While not an expert, my reading on SSDs is the jury is still out on longevity. This mostly because they haven't been around long enough in large enough numbers. I think anyone reading this thread has had HDDs go bad -- it's not that rare. SSDs will fail, too. Properly provisioned they should do equal or better to their warranty period, and provide faster performance while using them. If this meets your needs -- go for it.
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Old Mar 29, 2013, 02:48 PM   #7
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Maybe you can have your SSD as your main boot and working drive and use a HD as your scratch disc. Just a thought but I am not sure if this is the ideal solution.
This is pretty standard practice right now. You can remove your optical drive to make room for an SSD, which you can then configure as the boot disk. The old HDD can now function as a storage/scratch volume, so the whole system is self-contained. No need to connect an external scratch drive, and no unnecessary wear and tear on the SSD.
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Old Mar 29, 2013, 09:34 PM   #8
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Originally Posted by BadLegBanks View Post
This is pretty standard practice right now. You can remove your optical drive to make room for an SSD, which you can then configure as the boot disk. The old HDD can now function as a storage/scratch volume, so the whole system is self-contained. No need to connect an external scratch drive, and no unnecessary wear and tear on the SSD.
Yep you're correct. I also try to avoid having the scratch disc externally. Thanks
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Old Mar 30, 2013, 01:32 AM   #9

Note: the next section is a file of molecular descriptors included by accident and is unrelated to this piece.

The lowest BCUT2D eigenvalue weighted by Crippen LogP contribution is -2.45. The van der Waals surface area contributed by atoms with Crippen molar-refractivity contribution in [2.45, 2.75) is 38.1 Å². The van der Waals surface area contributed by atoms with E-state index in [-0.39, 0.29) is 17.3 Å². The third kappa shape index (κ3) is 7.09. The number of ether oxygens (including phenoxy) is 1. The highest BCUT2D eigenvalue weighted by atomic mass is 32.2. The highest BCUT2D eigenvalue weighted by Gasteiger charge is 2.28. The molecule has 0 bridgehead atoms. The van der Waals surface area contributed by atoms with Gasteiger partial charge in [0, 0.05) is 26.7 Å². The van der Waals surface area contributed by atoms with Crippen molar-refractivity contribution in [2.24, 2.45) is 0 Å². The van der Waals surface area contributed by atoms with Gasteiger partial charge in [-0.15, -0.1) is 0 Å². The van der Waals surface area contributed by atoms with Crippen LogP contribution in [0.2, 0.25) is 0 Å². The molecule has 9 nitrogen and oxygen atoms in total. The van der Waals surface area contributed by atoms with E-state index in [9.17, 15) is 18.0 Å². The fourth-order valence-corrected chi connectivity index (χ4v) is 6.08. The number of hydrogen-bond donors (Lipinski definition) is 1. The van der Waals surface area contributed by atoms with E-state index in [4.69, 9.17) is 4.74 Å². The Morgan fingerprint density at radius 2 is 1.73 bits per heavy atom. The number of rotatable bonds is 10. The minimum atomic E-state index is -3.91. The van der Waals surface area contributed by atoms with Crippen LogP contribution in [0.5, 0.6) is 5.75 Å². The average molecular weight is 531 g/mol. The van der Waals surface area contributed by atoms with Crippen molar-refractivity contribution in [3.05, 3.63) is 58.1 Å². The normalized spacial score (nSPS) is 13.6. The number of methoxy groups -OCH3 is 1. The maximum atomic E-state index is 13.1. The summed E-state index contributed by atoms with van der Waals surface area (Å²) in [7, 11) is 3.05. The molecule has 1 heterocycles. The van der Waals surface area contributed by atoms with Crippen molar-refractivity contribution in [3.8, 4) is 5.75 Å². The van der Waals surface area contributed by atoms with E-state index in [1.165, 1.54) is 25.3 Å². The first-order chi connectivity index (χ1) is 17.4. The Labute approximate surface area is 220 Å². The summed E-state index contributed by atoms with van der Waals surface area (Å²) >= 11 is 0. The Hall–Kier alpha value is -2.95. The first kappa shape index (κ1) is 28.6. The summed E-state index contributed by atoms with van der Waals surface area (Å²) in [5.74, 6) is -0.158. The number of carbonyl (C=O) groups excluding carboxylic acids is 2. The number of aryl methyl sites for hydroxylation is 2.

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I'm guessing we're talking about laptops here, right?

I've edited a Lightroom/After Effects/Premiere project on my 2012 Macbook Pro w/ just the SSD last month. It worked well, but it was a light project, and of course, took a lot longer than it would have on my Mac Pro. It can be done, but you'd be much better off with two SSDs in a laptop, obviously. I have to burn discs for people from time to time during my travels, and no thanks to carrying an external burner around, so I can't get rid of the optical drive yet.
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Old Mar 31, 2013, 08:03 PM   #10
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I'm guessing we're talking about laptops here, right?

I've edited a Lightroom/After Effects/Premiere project on my 2012 Macbook Pro w/ just the SSD last month. It worked well, but it was a light project, and of course, took a lot longer than it would have on my Mac Pro. It can be done, but you'd be much better off with two SSDs in a laptop, obviously. I have to burn discs for people from time to time during my travels, and no thanks to carrying an external burner around, so I can't get rid of the optical drive yet.
I'd hate the feeling of using the OS drive for source files.

The thought of using bad practice'd kill me.

I am, however, guilty of just placing some files on my desktop to be encoded for other people. But not entire projects; simply putting a video file on the desktop, opening in Media Encoder, and encoding it to something else.